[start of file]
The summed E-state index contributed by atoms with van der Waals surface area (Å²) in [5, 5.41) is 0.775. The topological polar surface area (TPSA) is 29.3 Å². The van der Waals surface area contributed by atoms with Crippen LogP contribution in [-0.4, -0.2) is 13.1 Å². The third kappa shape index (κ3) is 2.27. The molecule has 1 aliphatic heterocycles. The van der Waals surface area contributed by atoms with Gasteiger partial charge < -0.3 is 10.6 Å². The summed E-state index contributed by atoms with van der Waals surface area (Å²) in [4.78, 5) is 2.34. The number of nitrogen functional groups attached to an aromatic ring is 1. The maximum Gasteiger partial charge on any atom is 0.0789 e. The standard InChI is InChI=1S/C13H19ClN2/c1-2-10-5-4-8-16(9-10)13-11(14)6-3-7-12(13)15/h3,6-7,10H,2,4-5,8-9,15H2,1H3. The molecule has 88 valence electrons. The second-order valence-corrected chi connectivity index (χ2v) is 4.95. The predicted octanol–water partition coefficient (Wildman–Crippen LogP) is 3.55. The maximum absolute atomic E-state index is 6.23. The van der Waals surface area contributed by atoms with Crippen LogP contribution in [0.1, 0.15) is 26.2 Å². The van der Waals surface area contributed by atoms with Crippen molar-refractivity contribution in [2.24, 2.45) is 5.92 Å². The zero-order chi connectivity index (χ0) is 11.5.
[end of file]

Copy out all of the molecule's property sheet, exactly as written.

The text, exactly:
The summed E-state index contributed by atoms with van der Waals surface area (Å²) in [5, 5.41) is 0.775. The topological polar surface area (TPSA) is 29.3 Å². The van der Waals surface area contributed by atoms with Crippen LogP contribution in [-0.4, -0.2) is 13.1 Å². The third kappa shape index (κ3) is 2.27. The molecule has 1 aliphatic heterocycles. The van der Waals surface area contributed by atoms with Gasteiger partial charge < -0.3 is 10.6 Å². The summed E-state index contributed by atoms with van der Waals surface area (Å²) in [4.78, 5) is 2.34. The number of nitrogen functional groups attached to an aromatic ring is 1. The maximum Gasteiger partial charge on any atom is 0.0789 e. The standard InChI is InChI=1S/C13H19ClN2/c1-2-10-5-4-8-16(9-10)13-11(14)6-3-7-12(13)15/h3,6-7,10H,2,4-5,8-9,15H2,1H3. The molecule has 88 valence electrons. The second-order valence-corrected chi connectivity index (χ2v) is 4.95. The predicted octanol–water partition coefficient (Wildman–Crippen LogP) is 3.55. The maximum absolute atomic E-state index is 6.23. The van der Waals surface area contributed by atoms with Crippen LogP contribution in [0.1, 0.15) is 26.2 Å². The van der Waals surface area contributed by atoms with Crippen molar-refractivity contribution in [2.24, 2.45) is 5.92 Å². The zero-order chi connectivity index (χ0) is 11.5.